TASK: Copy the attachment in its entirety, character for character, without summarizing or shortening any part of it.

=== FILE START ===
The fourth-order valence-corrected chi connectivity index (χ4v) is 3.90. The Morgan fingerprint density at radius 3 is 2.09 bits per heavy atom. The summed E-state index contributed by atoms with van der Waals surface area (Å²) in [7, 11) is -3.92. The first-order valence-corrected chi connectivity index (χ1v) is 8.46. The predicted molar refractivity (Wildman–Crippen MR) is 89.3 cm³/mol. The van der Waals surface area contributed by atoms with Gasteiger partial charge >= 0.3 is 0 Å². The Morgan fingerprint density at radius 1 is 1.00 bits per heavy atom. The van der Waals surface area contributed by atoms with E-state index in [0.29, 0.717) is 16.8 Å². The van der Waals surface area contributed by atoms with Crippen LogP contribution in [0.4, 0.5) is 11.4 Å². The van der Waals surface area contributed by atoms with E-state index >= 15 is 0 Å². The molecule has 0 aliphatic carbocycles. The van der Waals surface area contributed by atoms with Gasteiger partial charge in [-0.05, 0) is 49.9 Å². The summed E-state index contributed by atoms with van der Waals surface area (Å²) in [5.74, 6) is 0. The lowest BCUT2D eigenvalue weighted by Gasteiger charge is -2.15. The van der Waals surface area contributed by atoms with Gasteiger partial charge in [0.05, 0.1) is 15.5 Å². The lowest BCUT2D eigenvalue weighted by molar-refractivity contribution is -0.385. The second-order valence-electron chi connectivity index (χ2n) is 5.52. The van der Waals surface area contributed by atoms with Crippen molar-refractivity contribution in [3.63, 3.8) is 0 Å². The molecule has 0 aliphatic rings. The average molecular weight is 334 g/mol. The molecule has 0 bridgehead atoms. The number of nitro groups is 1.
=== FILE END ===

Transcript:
The fourth-order valence-corrected chi connectivity index (χ4v) is 3.90. The Morgan fingerprint density at radius 3 is 2.09 bits per heavy atom. The summed E-state index contributed by atoms with van der Waals surface area (Å²) in [7, 11) is -3.92. The first-order valence-corrected chi connectivity index (χ1v) is 8.46. The predicted molar refractivity (Wildman–Crippen MR) is 89.3 cm³/mol. The van der Waals surface area contributed by atoms with Gasteiger partial charge >= 0.3 is 0 Å². The Morgan fingerprint density at radius 1 is 1.00 bits per heavy atom. The van der Waals surface area contributed by atoms with E-state index in [0.29, 0.717) is 16.8 Å². The van der Waals surface area contributed by atoms with Crippen LogP contribution in [0.4, 0.5) is 11.4 Å². The van der Waals surface area contributed by atoms with E-state index >= 15 is 0 Å². The molecule has 0 aliphatic carbocycles. The van der Waals surface area contributed by atoms with Gasteiger partial charge in [-0.05, 0) is 49.9 Å². The summed E-state index contributed by atoms with van der Waals surface area (Å²) in [5.74, 6) is 0. The lowest BCUT2D eigenvalue weighted by Gasteiger charge is -2.15. The van der Waals surface area contributed by atoms with Gasteiger partial charge in [0.05, 0.1) is 15.5 Å². The lowest BCUT2D eigenvalue weighted by molar-refractivity contribution is -0.385. The second-order valence-electron chi connectivity index (χ2n) is 5.52. The van der Waals surface area contributed by atoms with Crippen molar-refractivity contribution in [3.63, 3.8) is 0 Å². The molecule has 0 aliphatic rings. The average molecular weight is 334 g/mol. The molecule has 0 bridgehead atoms. The number of nitro groups is 1.